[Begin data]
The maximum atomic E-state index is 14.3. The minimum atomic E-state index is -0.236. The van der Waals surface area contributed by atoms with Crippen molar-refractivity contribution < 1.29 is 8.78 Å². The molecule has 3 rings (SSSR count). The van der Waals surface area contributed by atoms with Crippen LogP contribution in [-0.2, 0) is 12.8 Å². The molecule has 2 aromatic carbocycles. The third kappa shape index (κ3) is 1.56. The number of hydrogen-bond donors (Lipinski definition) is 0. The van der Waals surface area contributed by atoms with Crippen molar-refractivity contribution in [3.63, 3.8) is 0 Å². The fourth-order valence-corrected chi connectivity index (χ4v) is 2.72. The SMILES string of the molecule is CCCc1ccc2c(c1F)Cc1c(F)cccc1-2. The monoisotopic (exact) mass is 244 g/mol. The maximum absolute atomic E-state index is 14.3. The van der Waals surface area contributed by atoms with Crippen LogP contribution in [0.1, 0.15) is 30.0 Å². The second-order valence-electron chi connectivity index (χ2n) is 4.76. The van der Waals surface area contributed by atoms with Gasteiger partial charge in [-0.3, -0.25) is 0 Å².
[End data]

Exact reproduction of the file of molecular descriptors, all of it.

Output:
The maximum atomic E-state index is 14.3. The minimum atomic E-state index is -0.236. The van der Waals surface area contributed by atoms with Crippen molar-refractivity contribution < 1.29 is 8.78 Å². The molecule has 3 rings (SSSR count). The van der Waals surface area contributed by atoms with Crippen LogP contribution in [-0.2, 0) is 12.8 Å². The molecule has 2 aromatic carbocycles. The third kappa shape index (κ3) is 1.56. The number of hydrogen-bond donors (Lipinski definition) is 0. The van der Waals surface area contributed by atoms with Crippen molar-refractivity contribution in [3.63, 3.8) is 0 Å². The fourth-order valence-corrected chi connectivity index (χ4v) is 2.72. The SMILES string of the molecule is CCCc1ccc2c(c1F)Cc1c(F)cccc1-2. The monoisotopic (exact) mass is 244 g/mol. The maximum absolute atomic E-state index is 14.3. The van der Waals surface area contributed by atoms with Crippen LogP contribution in [0.1, 0.15) is 30.0 Å². The second-order valence-electron chi connectivity index (χ2n) is 4.76. The van der Waals surface area contributed by atoms with Gasteiger partial charge in [-0.3, -0.25) is 0 Å².